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Citroën DS5 2.0 HDI 160 DSport

By / 5 years ago / Road Test / No Comments

Price: £29,500   Fuel: 46.3mpg   CO2: 158g/km

With DS5 launching Hybrid4 into the Citroën range, it’s easy to forget that this luxurious, aviation-inspired French saloon is also rather good with its more conventional 2.0-litre diesel engine. This is where Citroën sees the volume of UK sales heading – to a core of long-legged powertrains ideal for soaking up miles.

Some of the decision process is based around educating drivers on new technology. Hybrid4 will offer its biggest running cost advantages for urban drivers, who can make the most use of its electric drive. Most fleets will deploy the DS5 for long-distance cruising, speeds at which a conventional diesel engine will return similar fuel efficiency to its more technologically advanced sibling.

There’s also no loss of performance here. Hybrid4 adds around 150kg to the already substantial DS5, and that eats away at its power advantage. Although it’s 40bhp down on the most powerful car in its range, the 2.0 HDI 160 feels no slower.  Plus it gains a considerably deeper boot.

Nor do you lose much of the character of this eccentric cruiser. The banks of toggle switches above and below the driver, steeply raked windscreen and soft-touch, aluminium-embellished dashboard are only a rotary hybrid drive mode selector short of a full set. Even the horizon line on the rev counter, a nod to its aviation inspiration, is still present.

Those wanting an injection of French flair will love it, and the quality is almost on par with the best of the German executive sector. But it does let itself down a little by following the Germans’ lead on ride quality. DS5 has a tendency to crash over bumps in a very un-Citroën like manner, though it offsets some of that by being very stable at high speeds.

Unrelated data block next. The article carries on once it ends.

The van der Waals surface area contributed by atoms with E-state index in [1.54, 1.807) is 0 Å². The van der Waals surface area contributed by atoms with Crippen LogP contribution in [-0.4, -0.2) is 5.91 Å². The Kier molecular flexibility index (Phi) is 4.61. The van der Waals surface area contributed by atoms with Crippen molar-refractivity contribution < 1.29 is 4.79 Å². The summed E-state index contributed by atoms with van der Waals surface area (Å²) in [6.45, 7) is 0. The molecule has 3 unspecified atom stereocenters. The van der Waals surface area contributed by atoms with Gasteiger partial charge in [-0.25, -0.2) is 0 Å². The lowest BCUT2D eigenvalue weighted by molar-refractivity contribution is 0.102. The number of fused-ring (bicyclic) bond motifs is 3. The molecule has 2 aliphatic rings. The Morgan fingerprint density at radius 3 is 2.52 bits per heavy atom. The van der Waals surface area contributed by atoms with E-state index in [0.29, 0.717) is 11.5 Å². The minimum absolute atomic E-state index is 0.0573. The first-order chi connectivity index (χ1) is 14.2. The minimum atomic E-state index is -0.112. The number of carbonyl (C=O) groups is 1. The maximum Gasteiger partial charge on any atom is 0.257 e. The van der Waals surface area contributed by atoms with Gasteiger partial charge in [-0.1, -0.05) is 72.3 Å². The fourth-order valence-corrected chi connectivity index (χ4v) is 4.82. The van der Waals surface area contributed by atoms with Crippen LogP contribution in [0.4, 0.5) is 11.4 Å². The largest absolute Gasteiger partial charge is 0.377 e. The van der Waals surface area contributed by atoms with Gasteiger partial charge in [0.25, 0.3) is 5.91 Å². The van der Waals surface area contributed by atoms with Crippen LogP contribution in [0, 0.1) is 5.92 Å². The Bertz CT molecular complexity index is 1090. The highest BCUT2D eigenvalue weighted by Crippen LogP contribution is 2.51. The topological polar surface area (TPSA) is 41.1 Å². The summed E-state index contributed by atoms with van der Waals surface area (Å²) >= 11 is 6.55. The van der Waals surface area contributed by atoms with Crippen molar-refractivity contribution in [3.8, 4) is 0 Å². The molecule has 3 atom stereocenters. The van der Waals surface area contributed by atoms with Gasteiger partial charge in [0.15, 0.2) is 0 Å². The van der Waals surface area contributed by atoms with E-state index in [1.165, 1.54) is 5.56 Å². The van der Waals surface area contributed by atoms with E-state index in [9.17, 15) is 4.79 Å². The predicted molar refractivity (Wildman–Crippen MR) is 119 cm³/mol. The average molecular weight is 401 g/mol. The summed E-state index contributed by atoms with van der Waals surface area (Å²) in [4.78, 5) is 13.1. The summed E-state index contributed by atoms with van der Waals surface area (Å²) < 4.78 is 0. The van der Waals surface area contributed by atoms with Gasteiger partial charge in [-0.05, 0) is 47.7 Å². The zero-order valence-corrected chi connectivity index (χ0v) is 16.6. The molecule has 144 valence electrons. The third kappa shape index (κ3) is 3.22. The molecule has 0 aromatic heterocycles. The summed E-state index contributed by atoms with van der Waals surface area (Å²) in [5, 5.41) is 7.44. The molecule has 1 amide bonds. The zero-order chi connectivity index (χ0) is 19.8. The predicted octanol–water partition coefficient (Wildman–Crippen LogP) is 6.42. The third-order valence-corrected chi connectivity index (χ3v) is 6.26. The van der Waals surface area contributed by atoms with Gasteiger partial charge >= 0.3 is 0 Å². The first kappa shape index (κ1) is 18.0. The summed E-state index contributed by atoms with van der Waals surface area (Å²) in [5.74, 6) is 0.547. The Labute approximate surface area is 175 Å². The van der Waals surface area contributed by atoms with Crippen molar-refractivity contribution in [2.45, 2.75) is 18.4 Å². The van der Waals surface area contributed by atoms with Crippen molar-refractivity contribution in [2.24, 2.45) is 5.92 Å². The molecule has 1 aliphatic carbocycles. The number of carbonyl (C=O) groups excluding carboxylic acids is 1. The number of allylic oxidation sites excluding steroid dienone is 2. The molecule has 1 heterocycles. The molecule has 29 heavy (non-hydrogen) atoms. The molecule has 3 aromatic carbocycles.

The automatic gearbox is a conventional one, not the lethargic electronically-controlled manual found on e-HDI and Hybrid4 versions. So it’s smooth, if not as quick as some of the newest dual-clutch units, and suits the upmarket feel. But this is a heavy car, and with the automatic gearbox it’s not particularly frugal either, usually returning a few mpg under its claimed 46.3mpg.


Verdict:

DS5 isn’t the most practical or efficient car in its class, but it almost doesn’t have to be. The feeling of being wrapped in something this solid, futuristic and intricately designed makes it a pleasure to drive, and really the only dealbreaker could be the lack of an upmarket ride to go with it. 

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Alex Grant

Trained on Cardiff University’s renowned Postgraduate Diploma in Motor Magazine Journalism, Alex is an award-winning motoring journalist with ten years’ experience across B2B and consumer titles. A life-long car enthusiast with a fascination for new technology and future drivetrains, he joined Fleet World in April 2011, contributing across the magazine and website portfolio and editing the EV Fleet World Website.

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